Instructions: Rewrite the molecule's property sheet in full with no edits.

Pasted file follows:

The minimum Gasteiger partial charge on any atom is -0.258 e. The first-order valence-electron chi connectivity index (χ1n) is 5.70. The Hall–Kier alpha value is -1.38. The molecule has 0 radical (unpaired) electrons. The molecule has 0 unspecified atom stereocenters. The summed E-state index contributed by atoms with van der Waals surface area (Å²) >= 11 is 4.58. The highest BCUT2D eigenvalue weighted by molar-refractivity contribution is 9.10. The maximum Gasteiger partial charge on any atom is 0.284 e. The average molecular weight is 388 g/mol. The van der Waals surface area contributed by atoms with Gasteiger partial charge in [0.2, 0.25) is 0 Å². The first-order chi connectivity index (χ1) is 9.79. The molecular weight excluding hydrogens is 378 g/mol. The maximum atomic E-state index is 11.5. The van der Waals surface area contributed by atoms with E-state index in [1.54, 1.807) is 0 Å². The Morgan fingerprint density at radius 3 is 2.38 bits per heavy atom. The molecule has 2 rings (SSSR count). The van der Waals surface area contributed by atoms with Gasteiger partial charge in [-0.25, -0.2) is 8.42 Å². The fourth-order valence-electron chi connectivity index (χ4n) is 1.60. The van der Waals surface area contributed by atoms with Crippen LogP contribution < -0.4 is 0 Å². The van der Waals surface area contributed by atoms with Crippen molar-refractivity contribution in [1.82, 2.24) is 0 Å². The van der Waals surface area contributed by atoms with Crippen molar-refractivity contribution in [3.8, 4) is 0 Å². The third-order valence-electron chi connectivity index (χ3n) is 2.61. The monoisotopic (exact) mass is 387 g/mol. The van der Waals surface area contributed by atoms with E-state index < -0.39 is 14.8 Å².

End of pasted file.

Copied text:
The minimum Gasteiger partial charge on any atom is -0.258 e. The first-order valence-electron chi connectivity index (χ1n) is 5.70. The Hall–Kier alpha value is -1.38. The molecule has 0 radical (unpaired) electrons. The molecule has 0 unspecified atom stereocenters. The summed E-state index contributed by atoms with van der Waals surface area (Å²) >= 11 is 4.58. The highest BCUT2D eigenvalue weighted by molar-refractivity contribution is 9.10. The maximum Gasteiger partial charge on any atom is 0.284 e. The average molecular weight is 388 g/mol. The van der Waals surface area contributed by atoms with Gasteiger partial charge in [0.2, 0.25) is 0 Å². The first-order chi connectivity index (χ1) is 9.79. The molecular weight excluding hydrogens is 378 g/mol. The maximum atomic E-state index is 11.5. The van der Waals surface area contributed by atoms with E-state index in [1.54, 1.807) is 0 Å². The Morgan fingerprint density at radius 3 is 2.38 bits per heavy atom. The molecule has 2 rings (SSSR count). The van der Waals surface area contributed by atoms with Gasteiger partial charge in [-0.25, -0.2) is 8.42 Å². The fourth-order valence-electron chi connectivity index (χ4n) is 1.60. The van der Waals surface area contributed by atoms with Crippen LogP contribution < -0.4 is 0 Å². The van der Waals surface area contributed by atoms with Crippen molar-refractivity contribution in [1.82, 2.24) is 0 Å². The van der Waals surface area contributed by atoms with Crippen molar-refractivity contribution in [3.8, 4) is 0 Å². The third-order valence-electron chi connectivity index (χ3n) is 2.61. The monoisotopic (exact) mass is 387 g/mol. The van der Waals surface area contributed by atoms with E-state index < -0.39 is 14.8 Å².